3 Resources For Crushing Beef Myths3 Resources For Crushing Beef Myths
October 14, 2014
I recently read an article featured on the One Green Planet website entitled, “6 Myths The Beef Industry Wants Us To Believe.” The article has been shared more than 2,600 times on Facebook and Twitter, which is unfortunate considering the misinformation presented in the opinion piece.
The six myths take aim at animal welfare and beef nutrition. It’s a bummer that individuals who are seeking information about health might find the post and take the information as gospel. However, I would like to share 3 other resources that debunk some of the popular beef myths out there.
1. Check out Meat Myth Crushers for questions about beef.
Meat Myth Crushers is a site hosted by the American Meat Institute, and materials presented are reviewed by the American Meat Science Association. The videos address everything from concerns about antibiotics, to beef safety and nutrition, to how to cook the best steak. Check out the videos here.
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2. "8 Ridiculous Myths About Meat Consumption And Health” by Kris Gunnars for Authority Nutrition.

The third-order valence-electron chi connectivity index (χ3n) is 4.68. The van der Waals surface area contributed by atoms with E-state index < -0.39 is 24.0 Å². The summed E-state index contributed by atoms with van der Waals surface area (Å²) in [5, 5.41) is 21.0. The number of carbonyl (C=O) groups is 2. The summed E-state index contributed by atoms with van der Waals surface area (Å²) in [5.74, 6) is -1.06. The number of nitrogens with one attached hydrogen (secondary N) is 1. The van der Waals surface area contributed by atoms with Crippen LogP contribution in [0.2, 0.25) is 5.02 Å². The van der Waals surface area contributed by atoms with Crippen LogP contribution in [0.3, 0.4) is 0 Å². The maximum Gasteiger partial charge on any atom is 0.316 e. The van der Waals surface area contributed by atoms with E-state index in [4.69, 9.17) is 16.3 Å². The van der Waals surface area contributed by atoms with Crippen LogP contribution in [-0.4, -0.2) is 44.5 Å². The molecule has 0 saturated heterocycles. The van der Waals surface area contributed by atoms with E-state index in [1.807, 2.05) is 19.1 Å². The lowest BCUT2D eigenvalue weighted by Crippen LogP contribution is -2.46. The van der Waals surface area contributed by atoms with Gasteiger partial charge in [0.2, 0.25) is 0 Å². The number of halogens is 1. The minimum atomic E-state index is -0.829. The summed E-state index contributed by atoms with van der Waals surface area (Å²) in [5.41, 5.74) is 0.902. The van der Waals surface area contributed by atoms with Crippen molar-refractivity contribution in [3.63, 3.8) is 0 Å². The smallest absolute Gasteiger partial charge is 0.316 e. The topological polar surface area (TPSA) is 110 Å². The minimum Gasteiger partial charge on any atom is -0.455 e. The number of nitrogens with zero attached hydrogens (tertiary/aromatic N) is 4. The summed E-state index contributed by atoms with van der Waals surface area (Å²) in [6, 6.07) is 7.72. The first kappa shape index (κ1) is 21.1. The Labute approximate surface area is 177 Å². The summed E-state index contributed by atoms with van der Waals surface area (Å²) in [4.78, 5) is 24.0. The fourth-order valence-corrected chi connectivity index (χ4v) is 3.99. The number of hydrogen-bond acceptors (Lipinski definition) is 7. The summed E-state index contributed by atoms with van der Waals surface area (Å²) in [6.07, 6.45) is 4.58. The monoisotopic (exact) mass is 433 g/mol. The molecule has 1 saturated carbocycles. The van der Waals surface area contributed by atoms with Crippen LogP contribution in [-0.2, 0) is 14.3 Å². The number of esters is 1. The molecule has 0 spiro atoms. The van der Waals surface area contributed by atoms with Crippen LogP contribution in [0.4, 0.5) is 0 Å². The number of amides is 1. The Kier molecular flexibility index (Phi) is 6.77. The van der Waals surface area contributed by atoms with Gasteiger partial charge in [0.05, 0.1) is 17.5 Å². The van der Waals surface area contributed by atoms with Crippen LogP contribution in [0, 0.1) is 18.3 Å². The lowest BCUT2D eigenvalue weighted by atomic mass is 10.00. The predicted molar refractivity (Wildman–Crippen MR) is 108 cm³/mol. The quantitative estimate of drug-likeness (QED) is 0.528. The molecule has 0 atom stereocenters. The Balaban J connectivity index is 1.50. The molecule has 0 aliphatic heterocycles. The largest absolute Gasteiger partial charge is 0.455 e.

Gunnars writes, “There is a lot of nonsense in nutrition. One of the worst examples is the constant propaganda against meat consumption. Here are 8 ridiculous myths about meat consumption and health.”
He tackles everything from the misconception that meat isn’t digestible, to the false meat/cancer link, to why we shouldn’t fear fat and cholesterol. Read the entire article here and pass it along.
3. McDonald’s launches its own “MythBuster” and hosts Food Q&A
“We know some people--both McDonald's fans and skeptics--continue to have questions about our food from the standpoint of the ingredients or how food is prepared at the restaurant. This is our move to ensure we engage people in a two-way dialogue about our food and answer the questions and address their comments," says Kevin Newell, EVP-chief brand and strategy officer for McDonald's USA. The article was featured on the Huffington Post.
Consumers are encouraged to post questions, and “webisodes” will aim to provide answers. For example, the first webisode tours a Cargill plant, where the McDonald’s beef supplier shows consumers the process of how the burger patties get from the plant to the plate.
"We get more questions about our beef than anything else; that's why we're starting off with beef," says Newell. "This is the topic that gets the most energy with our customers so we're taking it on right away."
I’m encouraged by this latest effort from McDonald’s to help address some of the misconceptions out there about beef. Read more about it here.
Which myths have you come across that need addressing? The above resources are a good place to start. Please share this blog post and help spread the word. Thanks for your help!
The opinions of Amanda Radke are not necessarily those of Beefmagazine.com or the Penton Farm Progress Group.
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